Cartell.ie Feature in today’s Sunday Independent

Cartell.ie Bill on Vehicle Clocking gets National Coverage

Today’s Sunday Independent credits Used Car History Check experts Cartell.ie with prominent drive to criminalise vehicle clocking in Ireland

In a piece written by journalist Shane O Donoghue Cartell is mentioned in connection with drafting a Bill which seeks to send out a clear message that vehicle clocking is a serious issue worthy of criminal penalty as well as data which highlights the extent of vehicle clocking. Cartell has estimated that 208,978 vehicles in Ireland are clocked. These numbers apply to both imported vehicles and indigenous vehicles alike with as many as 11% of all imports from the UK showing false mileages.

In June 2010 Cartell presented to the Oireachtas a Bill which sought to introduce the offence of clocking of a motor vehicle among related offences. This Bill received the support of the Labour Party and recently was firmly endorsed by AA Ireland. Cartell continues to call for the introduction of this offence in a climate when consumers must be especially careful about unwittingly parting with hard-earned cash for a vehicle which is potentially unroadworthy.

The article states: “The AA renewed calls to criminalise the act of car ‘clocking’ in Ireland following a report last month (October) that revealed that up to 11 per cent of car imports from the UK have false mileages. Data from Cartell.ie, the official vehicle records experts in Ireland, was also used to illustrate how the number of imports has increased substantially in the past decade, putting Irish buyers at risk. “Some Irish consumers are being taken for a ride as Ireland is seen as a dumping ground.” Says AA Ireland public affairs manager Conor Faughnan. Yet there is no legislation to prevent the act of changing a car’s mileage reading (‘clocking’), nor to penalise those that knowingly sell clocked cars.

The AA referred to Ireland’s existing laws as weak and has called for clocking to be made an offence. John Byrne, Legal and PR Manager of Cartell.ie, drafted a Bill to make clocking and interfering with an odometer a specific offence and submitted it to the then government for inclusion into the 2010 Road Traffic Act. The Bill was not passed.

The AA say clocking has never been easier

Amid fresh calls to criminalise the act of clocking the AA points out that it’s not just fraud, but potentially dangerous: “Clocking is a major safety concern as a vehicle with more mileage than indicated may not have had the correct servicing at manufacturer’s recommended intervals. This makes breakdowns more likely and increases the chances of an expensive repair like a timing belt. More seriously, critical parts such as braking and power steering systems may be in need of repair without the driver knowing it. ”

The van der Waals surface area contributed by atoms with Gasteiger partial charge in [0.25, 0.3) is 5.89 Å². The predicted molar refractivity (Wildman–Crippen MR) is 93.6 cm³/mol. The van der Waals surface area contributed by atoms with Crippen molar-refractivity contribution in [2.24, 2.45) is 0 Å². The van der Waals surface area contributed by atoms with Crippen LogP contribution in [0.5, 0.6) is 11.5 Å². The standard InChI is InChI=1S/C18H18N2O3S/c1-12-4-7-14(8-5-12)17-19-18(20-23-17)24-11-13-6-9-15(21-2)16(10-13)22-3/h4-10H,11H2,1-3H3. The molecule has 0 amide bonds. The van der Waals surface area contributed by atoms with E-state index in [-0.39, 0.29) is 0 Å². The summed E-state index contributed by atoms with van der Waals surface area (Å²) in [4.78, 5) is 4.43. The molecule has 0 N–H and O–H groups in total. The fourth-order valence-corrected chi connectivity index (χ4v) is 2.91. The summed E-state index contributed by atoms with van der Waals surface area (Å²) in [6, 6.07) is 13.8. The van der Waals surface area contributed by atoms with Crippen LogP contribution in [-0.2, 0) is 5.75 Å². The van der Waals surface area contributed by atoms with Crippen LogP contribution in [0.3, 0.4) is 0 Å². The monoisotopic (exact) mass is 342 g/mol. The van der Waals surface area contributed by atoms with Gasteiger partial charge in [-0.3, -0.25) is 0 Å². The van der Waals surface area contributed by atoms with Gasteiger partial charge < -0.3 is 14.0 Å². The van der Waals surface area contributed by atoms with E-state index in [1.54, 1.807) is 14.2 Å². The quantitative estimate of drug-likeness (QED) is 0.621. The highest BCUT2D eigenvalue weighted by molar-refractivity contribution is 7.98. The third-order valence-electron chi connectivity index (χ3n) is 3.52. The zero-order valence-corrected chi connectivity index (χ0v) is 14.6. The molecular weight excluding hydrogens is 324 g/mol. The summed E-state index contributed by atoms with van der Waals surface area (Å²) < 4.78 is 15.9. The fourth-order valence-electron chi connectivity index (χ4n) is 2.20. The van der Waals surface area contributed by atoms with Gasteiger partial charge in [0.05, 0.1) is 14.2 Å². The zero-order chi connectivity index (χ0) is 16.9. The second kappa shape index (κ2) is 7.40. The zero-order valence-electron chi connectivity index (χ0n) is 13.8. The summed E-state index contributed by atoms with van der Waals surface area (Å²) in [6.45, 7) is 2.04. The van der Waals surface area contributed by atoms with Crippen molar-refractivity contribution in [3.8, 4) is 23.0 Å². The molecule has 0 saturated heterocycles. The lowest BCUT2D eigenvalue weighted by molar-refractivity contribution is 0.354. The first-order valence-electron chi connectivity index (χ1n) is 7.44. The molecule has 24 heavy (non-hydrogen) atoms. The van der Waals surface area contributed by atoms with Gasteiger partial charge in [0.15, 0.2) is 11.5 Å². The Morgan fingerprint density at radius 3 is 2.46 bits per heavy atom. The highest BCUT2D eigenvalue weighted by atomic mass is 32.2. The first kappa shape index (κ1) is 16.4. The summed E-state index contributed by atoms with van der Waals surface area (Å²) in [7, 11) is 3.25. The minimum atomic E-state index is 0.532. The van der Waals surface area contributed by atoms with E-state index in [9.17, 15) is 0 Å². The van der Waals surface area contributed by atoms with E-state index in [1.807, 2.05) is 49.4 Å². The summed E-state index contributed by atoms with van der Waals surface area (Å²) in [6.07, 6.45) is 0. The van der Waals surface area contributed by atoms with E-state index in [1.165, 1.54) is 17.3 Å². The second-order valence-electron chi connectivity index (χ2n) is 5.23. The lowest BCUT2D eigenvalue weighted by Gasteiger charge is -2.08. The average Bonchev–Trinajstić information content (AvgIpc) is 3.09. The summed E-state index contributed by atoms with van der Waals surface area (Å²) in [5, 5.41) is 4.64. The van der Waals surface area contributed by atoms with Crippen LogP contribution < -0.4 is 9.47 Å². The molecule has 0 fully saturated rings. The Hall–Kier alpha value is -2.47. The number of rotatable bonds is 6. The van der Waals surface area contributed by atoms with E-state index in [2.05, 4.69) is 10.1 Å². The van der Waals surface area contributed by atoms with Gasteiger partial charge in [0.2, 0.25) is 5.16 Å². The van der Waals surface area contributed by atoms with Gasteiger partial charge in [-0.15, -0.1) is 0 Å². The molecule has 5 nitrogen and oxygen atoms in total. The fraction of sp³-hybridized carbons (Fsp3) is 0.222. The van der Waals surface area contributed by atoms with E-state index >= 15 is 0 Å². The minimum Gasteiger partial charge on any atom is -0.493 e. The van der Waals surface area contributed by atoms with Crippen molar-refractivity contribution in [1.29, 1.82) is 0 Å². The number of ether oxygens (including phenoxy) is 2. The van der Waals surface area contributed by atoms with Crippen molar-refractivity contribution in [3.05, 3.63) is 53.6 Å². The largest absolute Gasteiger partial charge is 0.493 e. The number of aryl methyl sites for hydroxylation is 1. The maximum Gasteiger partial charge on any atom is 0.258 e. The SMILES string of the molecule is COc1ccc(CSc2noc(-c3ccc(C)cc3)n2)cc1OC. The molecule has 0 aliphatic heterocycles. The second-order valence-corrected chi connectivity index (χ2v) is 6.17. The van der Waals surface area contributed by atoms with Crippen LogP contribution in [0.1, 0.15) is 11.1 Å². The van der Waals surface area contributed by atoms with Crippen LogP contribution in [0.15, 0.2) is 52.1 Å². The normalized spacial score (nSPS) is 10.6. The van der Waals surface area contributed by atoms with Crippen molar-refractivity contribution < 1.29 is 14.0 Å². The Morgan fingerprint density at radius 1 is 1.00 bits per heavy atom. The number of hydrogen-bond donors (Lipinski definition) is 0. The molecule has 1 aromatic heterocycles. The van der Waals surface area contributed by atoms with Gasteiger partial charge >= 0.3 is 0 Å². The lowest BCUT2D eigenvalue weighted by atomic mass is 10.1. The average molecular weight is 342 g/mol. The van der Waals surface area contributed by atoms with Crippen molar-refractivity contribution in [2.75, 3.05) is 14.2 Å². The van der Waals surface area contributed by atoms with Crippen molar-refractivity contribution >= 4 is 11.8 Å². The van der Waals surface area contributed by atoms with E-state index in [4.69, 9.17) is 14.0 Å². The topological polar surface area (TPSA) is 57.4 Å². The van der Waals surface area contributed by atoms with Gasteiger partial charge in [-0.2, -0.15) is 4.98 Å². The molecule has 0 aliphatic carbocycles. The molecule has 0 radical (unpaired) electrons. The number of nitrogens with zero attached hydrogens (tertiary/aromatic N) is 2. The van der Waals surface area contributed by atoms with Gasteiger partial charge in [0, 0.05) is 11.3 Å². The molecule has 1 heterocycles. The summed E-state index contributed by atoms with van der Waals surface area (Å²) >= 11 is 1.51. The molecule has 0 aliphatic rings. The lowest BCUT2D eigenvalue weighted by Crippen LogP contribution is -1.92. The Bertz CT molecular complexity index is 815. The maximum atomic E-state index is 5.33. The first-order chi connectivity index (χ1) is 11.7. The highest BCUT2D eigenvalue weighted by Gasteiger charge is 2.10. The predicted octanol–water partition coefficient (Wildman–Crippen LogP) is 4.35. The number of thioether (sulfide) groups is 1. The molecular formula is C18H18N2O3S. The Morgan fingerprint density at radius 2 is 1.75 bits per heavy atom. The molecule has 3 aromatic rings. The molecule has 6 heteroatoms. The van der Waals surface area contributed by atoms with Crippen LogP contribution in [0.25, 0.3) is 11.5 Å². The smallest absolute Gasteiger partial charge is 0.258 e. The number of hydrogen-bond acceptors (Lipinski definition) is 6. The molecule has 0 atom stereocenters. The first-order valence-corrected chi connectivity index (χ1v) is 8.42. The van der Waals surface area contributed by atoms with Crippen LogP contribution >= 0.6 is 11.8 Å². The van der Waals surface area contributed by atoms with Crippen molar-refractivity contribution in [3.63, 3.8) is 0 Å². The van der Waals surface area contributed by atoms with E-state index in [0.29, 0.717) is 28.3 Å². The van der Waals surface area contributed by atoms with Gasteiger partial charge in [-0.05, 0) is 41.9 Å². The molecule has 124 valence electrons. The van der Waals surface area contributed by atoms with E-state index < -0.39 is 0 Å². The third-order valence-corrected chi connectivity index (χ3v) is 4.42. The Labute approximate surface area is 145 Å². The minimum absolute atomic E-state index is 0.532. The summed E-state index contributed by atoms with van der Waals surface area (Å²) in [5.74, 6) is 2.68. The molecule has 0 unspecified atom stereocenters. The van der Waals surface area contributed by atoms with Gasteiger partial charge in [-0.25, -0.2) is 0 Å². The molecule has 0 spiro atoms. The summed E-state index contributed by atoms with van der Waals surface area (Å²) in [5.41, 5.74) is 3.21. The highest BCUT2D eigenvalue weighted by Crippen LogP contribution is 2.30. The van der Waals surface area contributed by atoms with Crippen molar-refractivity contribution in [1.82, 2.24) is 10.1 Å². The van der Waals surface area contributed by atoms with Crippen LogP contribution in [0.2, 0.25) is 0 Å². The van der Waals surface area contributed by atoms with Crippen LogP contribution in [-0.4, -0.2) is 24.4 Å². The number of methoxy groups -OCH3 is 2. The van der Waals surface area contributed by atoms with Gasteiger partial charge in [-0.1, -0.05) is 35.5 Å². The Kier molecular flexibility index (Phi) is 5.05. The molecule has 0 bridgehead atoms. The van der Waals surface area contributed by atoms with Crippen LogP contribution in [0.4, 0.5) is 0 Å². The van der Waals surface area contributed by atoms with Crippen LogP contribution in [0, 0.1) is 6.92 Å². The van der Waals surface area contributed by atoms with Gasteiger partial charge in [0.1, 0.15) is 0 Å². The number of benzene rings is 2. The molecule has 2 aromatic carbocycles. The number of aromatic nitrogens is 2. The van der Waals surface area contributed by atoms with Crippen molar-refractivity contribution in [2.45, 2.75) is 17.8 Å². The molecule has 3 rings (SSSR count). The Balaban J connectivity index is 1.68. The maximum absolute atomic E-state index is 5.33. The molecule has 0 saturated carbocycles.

It was hoped that the advent of more sophisticated instruments would make clocking impossible, but in fact it’s easier than ever. The AA cites the availability of the technology to carry out the clocking for less than €100 – and it’s rarely necessary to dismantle the dashboard nowadays. In effect, there is precious little deterrent for a non-scrupulous seller to alter the odometer reading. “If you are planning to bring in a car from Northern Ireland or Great Britain make sure that you check its history.” Says Faughnan.

While the new data refers to imported cars, the National Mileage Register (NMR), operated by Cartell.ie, reveals that Irish cars are far from exempt, with mileage discrepancies across the board. The NMR holds over five million readings and was set up to protect consumers. To further boost the usefulness of this database the AA would like to see the release of the NCT mileage readings. Anecdotal evidence suggests that NCT test centres regularly observe mileage discrepancies, but they are not bound to act on this. It is proposed that the penalty for vehicle clocking would be a fine of up to €5,000 or up to three months imprisonment on summary conviction or up to €10,000 and up to two years imprisonment on conviction on indictment. Jeff Aherne, Director and co-founder of Cartell.ie commented: “It is time that Ireland sends out a clear message that it will not allow its citizens be ripped off and put in harm’s way when laws can be passed to protect them.”” END

For further information please contact John Byrne (Cartell.ie) on + 087 4199018 or email or check out http://www.cartell.ie/for further information.

0 thoughts on “Cartell.ie Feature in today’s Sunday Independent

  • Well TD Banker, there are many people out there, affluent, and not so affluent at the moment, who like a new car – there is nothing wrong with that. New Cars are an extremely important source of revenue for state coffers and the purchase of new cars allows older vehicles to enter the market and stimulate market growth. However, for those who like to hunt for a bargain in the second-hand market there are precautions you can take: do a Cartell Car History Check! for starters!

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